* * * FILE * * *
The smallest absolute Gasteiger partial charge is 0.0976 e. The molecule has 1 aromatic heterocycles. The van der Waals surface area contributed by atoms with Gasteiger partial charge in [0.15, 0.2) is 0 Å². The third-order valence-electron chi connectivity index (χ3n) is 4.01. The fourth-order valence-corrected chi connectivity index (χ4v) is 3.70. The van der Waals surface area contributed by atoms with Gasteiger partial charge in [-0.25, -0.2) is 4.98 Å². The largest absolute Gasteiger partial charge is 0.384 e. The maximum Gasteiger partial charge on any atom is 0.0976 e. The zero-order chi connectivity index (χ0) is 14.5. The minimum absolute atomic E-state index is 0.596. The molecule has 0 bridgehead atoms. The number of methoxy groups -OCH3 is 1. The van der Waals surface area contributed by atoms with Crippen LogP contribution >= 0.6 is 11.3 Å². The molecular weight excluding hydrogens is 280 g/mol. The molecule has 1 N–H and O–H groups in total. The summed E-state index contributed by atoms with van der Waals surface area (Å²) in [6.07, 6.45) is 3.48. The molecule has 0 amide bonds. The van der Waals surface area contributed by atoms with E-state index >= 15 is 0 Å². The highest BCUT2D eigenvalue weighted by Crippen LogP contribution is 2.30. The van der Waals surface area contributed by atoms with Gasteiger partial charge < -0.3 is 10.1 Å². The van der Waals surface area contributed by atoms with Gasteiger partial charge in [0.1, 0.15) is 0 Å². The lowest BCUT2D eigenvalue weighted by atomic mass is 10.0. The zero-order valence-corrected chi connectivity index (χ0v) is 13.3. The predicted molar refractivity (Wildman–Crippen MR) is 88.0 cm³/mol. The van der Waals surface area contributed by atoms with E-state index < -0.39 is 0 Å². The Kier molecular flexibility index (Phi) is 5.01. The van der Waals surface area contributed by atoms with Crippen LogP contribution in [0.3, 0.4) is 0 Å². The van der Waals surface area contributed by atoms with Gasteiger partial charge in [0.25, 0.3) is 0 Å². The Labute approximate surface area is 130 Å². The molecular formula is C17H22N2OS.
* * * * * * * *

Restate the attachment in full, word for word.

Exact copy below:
The smallest absolute Gasteiger partial charge is 0.0976 e. The molecule has 1 aromatic heterocycles. The van der Waals surface area contributed by atoms with Gasteiger partial charge in [0.15, 0.2) is 0 Å². The third-order valence-electron chi connectivity index (χ3n) is 4.01. The fourth-order valence-corrected chi connectivity index (χ4v) is 3.70. The van der Waals surface area contributed by atoms with Gasteiger partial charge in [-0.25, -0.2) is 4.98 Å². The largest absolute Gasteiger partial charge is 0.384 e. The maximum Gasteiger partial charge on any atom is 0.0976 e. The zero-order chi connectivity index (χ0) is 14.5. The minimum absolute atomic E-state index is 0.596. The molecule has 0 bridgehead atoms. The number of methoxy groups -OCH3 is 1. The van der Waals surface area contributed by atoms with Crippen LogP contribution >= 0.6 is 11.3 Å². The molecular weight excluding hydrogens is 280 g/mol. The molecule has 1 N–H and O–H groups in total. The summed E-state index contributed by atoms with van der Waals surface area (Å²) in [6.07, 6.45) is 3.48. The molecule has 0 amide bonds. The van der Waals surface area contributed by atoms with E-state index >= 15 is 0 Å². The highest BCUT2D eigenvalue weighted by Crippen LogP contribution is 2.30. The van der Waals surface area contributed by atoms with Gasteiger partial charge < -0.3 is 10.1 Å². The van der Waals surface area contributed by atoms with Gasteiger partial charge in [0.1, 0.15) is 0 Å². The lowest BCUT2D eigenvalue weighted by atomic mass is 10.0. The zero-order valence-corrected chi connectivity index (χ0v) is 13.3. The predicted molar refractivity (Wildman–Crippen MR) is 88.0 cm³/mol. The van der Waals surface area contributed by atoms with E-state index < -0.39 is 0 Å². The Kier molecular flexibility index (Phi) is 5.01. The van der Waals surface area contributed by atoms with Crippen LogP contribution in [0.3, 0.4) is 0 Å². The van der Waals surface area contributed by atoms with Gasteiger partial charge in [0.25, 0.3) is 0 Å². The Labute approximate surface area is 130 Å². The molecular formula is C17H22N2OS.